Non-binary American living in UK granted judicial review to have gender recognised: ‘An important step’

A non-binary American has been given permission to bring legal action against the UK government after the current gender recognition system left them in legal limbo.

In April, Ryan Castellucci issued legal proceedings against the Gender Recognition Panel (GRP) and the Rishi Suank’s Tory government for failing to provide them with a Gender Recognition Certificate (GRC) listing their gender as non-binary. 

Castellucci, a cybersecurity professional from California, moved to the UK in 2019 under a Tier 1 Global Talent visa. 

They had already had their gender identity recognised on all their legal documents in the US, including their Californian birth certificate and driving licence, and so sought to have their gender legally recognised in the UK too. 

Under the Gender Recognition Act, citizens of other nations can apply for a GRC on the basis of having changed their gender under the law of an approved country or territory – the United States is considered one such nation. 

However, Castellucci was denied their GRC because the current system states a person can only obtain such a document under the binary categories of ‘male’ or ‘female’. 

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On Tuesday (30 May) it was announced Castellucci had been granted permission by Mr Justice Mostyn to bring a judicial review in regards to their case and will have a one-day High Court hearing in the coming months.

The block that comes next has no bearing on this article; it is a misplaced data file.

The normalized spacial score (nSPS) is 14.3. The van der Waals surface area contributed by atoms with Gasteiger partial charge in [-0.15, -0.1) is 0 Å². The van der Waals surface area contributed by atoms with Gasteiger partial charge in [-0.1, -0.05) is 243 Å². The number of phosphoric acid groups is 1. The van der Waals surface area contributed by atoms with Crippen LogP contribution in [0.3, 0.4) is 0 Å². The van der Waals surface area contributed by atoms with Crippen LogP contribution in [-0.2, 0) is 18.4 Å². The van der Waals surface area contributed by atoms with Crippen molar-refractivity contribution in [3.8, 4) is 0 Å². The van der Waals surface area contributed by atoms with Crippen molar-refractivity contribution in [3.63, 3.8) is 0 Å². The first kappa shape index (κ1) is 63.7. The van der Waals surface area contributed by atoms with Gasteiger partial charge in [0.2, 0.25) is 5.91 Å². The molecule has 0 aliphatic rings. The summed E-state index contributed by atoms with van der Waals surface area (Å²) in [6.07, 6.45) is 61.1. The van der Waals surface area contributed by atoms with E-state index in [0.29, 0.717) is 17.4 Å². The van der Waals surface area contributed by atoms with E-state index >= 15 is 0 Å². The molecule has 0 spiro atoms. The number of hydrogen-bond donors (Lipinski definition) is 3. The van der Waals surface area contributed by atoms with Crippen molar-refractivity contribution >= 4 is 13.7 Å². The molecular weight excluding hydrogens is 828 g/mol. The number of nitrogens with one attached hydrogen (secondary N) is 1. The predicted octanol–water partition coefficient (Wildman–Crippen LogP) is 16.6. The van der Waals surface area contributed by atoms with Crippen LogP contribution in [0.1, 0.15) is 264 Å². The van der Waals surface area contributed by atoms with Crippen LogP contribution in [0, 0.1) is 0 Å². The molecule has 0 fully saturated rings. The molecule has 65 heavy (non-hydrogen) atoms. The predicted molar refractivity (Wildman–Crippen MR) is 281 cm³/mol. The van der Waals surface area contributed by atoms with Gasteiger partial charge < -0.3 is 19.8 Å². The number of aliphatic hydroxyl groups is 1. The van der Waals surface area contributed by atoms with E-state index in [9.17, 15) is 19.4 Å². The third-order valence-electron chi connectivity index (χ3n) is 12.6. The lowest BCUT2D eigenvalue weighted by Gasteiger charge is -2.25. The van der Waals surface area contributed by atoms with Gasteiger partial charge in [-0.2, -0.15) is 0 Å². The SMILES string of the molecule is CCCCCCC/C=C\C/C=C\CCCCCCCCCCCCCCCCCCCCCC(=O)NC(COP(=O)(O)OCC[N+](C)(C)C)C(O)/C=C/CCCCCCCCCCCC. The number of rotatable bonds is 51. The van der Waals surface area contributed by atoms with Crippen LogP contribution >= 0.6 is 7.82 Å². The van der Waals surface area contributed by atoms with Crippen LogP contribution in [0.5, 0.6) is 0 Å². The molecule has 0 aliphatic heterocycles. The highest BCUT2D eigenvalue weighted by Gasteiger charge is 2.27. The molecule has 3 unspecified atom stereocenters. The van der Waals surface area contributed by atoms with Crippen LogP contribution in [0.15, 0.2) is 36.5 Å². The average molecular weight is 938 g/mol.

Kemi Badenoch, the minister for women and equalities is defending the government’s position. 

Castellucci argues the GRP breached its statutory duty to issue them with a GRC which records their gender as non-binary, and is also seeking a declaration that this is a breach of their human rights.

In a statement, Ryan Castellucci said they have spent two decades working in cybersecurity which requires them to be trustworthy, “not committing crimes such as providing false information on official paperwork is an important part of that”. 

“When I need to provide my gender I have three options: list my actual gender, as printed on my birth certificate, but which the UK government says I am not; list the gender none of my identity documents show, or; list the gender I never claimed to be. Which answer is legal for me to provide?,” they said.  

“Being forced to list an inaccurate gender for myself on official paperwork feels like self-betrayal, which is deeply distressing to me. 

“All I’m asking for is a piece of paper allowing me to establish my legal gender in the UK, and to be honest without fear of committing an offence.”

They continued: “Other countries and territories have already taken the step of acknowledging nonbinary gender for legal purposes as well, with no apparent issues. It is time for the same to happen here.”

The legal action is being supported by law firm Leigh Day. 

Kate Egerton, a solicitor at the firm, said: “This is an important step in Ryan’s case. 

“Mr Justice Mostyn agreed that Ryan’s human rights claims are arguable and should be heard at a final hearing. 

“He was also not prepared to reject Ryan’s argument that the GRP had a statutory duty to issue them with a GRC that certifies their gender as nonbinary. 

“We look forward to making these arguments before a court at the final hearing.”

In the response to the case, an Equality Hub spokesperson said: “The gender recognition process in UK law only allows a change of sex from male to female or vice versa.

“We listened to those who responded to the GRA consultation and have taken steps to modernise the way that individuals can apply for a Gender Recognition Certificate as a result, including reducing the cost and moving the process online.”

“Given the ongoing legal proceedings in this case we won’t be commenting any further on this individual case.”

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